Tuesday, September 2, 2014

Research: Worcester Art Museum "Then and Now" by Travis Simpkins. Update #3

     - In the first photo from 1910, the grandly ornate plaster casts of Ghiberti's "Gates of Paradise" and Michelangelo's "Tomb of Lorenzo de' Medici" are in stark contrast to the minimalist decor of the Contemporary Gallery today. While this room now serves a single purpose, up until the late 1990's it was a multi-functional auditorium... hosting everything from academic lectures to Alfred Hitchcock Film Festivals. If you enter the gallery and face right, the outlines of the door and window to the projection room are still visible on the wall.
     - Beyond the color and positioning of the partition walls (and the presence of potted plants), the second photo doesn't show any drastic changes in the PDP Gallery over a 30 year gap. The 1984 photo depicts the gallery shortly after the Hiatt Wing was opened, the corner stone of which was set the previous year. The star of that 1984 exhibition was clearly the 1735 pastel "Portrait of Charlotte Philippine de Chatre de Cange, Marquise de Lamure" by Charles Coypel, shown in the gilded frame on the center oblique wall.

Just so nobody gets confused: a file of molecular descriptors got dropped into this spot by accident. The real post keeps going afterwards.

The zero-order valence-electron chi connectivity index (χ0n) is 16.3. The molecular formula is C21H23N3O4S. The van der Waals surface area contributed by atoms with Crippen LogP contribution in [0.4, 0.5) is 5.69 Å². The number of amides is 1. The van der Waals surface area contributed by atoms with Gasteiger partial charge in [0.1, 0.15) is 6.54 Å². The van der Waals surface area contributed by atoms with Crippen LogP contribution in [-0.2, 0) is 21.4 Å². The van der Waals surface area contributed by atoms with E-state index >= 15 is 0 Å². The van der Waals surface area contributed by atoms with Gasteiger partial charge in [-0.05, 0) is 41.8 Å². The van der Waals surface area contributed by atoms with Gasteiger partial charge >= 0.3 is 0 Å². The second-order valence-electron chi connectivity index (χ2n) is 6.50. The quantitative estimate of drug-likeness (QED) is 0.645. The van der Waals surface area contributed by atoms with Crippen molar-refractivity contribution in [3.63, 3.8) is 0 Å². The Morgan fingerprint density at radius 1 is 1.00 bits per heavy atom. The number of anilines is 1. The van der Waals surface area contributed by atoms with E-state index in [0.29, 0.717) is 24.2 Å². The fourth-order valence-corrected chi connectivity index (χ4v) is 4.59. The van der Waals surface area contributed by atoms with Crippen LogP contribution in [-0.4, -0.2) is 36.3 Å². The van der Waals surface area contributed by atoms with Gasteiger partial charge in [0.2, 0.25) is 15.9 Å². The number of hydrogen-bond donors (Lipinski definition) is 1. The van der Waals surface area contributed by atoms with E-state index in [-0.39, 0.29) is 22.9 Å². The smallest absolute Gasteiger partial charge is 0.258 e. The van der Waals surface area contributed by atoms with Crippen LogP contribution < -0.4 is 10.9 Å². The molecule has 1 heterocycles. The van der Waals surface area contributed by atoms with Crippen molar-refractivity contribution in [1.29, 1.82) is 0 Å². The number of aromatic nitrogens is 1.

- The third contrast, compares the two most recent incarnations of the Jeppson Gallery... first as the American Impressionism space, with Winslow Homer's "The Gale" at center, and now as the multi-media Jeppson Idea Lab with Michael Benson's "Carina Nebula" as the focus.

     -The sketch depicts the wonderful 3rd - 4th Century marble figure of the flayed satyr "Marsyas" in the Roman Gallery.

2nd Floor (West Gallery). Worcester Art Museum. by Travis Simpkins

1st Floor (Hiatt Wing). Worcester Art Museum. by Travis Simpkins

3rd Floor (Idea Lab). Worcester Art Museum. by Travis Simpkins

Marsyas, 400 A.D. Worcester Art Museum. by Travis Simpkins